Developer/Client Partnership: How to Work Together

Creating and implementing a good software application that is both technically and functionally satisfactory is not an easy endeavor. Here are some potential points of frustration, and how each partner can help to smooth the way.

Creating and implementing a good software application that is both technically and functionally satisfactory is not an easy endeavor. It requires human beings (that’s trouble already!) from different worlds (watch out!) to work together (ick!) toward a common goal. Here are some potential points of frustration, and how each partner can help to smooth the way.

Developer: Take time to learn the client’s business. Don’t assume it works the way you expect.

Each business is unique, and has quirks that are not immediately obvious. Dig for them, understand them, and don’t write them off as minor. They can have major impact on your coding, or be of major importance to your client, or both.

Client: Take time to really think about your business. Dredge up those things which are now so automatic that you don’t realize you’re doing them.

Don’t assume that your developer understands your terminology, the information you use, or how you use it. Think about it in terms of the nouns (“Department”, “Widget”, “Sales Entry”). What does each mean? How do you get a new [noun]? How does it interact with the other [nouns]? What are the exceptions (“A [noun] acts like this unless these three conditions are right and the moon is full”)?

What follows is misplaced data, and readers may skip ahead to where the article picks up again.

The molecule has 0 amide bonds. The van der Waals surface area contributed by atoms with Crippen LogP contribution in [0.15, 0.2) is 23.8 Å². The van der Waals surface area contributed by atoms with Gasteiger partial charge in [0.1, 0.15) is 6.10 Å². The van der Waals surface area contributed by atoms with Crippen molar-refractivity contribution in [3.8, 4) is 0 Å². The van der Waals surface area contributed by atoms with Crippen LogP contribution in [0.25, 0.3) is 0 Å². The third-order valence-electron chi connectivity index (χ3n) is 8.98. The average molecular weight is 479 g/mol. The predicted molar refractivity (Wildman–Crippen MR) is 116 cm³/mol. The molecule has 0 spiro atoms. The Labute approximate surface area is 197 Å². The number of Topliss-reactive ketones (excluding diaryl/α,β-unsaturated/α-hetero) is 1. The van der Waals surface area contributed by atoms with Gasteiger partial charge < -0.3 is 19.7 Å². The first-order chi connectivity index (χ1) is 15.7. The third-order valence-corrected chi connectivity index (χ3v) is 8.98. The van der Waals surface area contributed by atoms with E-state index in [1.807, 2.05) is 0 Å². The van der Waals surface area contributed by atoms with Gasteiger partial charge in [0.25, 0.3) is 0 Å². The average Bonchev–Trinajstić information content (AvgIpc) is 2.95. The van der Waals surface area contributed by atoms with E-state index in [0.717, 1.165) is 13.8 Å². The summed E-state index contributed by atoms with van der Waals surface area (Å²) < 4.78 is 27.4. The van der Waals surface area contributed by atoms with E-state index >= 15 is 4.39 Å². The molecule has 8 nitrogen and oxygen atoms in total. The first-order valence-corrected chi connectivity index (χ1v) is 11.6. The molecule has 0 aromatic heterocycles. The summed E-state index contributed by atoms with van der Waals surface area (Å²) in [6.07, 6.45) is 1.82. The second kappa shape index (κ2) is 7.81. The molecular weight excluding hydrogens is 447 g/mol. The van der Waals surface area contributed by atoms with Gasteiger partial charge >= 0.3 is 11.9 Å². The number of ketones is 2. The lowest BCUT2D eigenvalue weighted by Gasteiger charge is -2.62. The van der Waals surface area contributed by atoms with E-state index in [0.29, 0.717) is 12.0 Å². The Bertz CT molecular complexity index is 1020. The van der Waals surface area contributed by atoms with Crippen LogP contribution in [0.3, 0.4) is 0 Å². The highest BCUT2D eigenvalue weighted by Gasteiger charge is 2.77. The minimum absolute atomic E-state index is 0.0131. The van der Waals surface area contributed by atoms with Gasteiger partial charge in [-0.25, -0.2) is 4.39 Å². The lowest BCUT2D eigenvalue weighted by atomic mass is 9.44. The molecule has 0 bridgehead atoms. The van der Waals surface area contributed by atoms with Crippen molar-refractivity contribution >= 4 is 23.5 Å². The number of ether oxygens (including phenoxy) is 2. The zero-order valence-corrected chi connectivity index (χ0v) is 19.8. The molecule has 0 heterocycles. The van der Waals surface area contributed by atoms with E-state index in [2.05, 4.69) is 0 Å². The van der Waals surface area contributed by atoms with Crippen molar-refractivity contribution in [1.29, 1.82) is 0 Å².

Developer: Don’t speak “geek”.

Any industry has its own buzzwords. The IT industry is ridiculous with them. Even the “baby talk” of IT is usually terms that “normal” people don’t use in their daily life. “Database”, “SQL”, “backup”, “conversion”, “bandwidth”, “authentication”, and hundreds of other common IT terms can make your client’s eyes glaze over. Don’t talk down — they are intelligent adults — but do explain yourself until you are sure that they are hearing what you mean to be saying.

Client: Don’t zone out if they speak geek.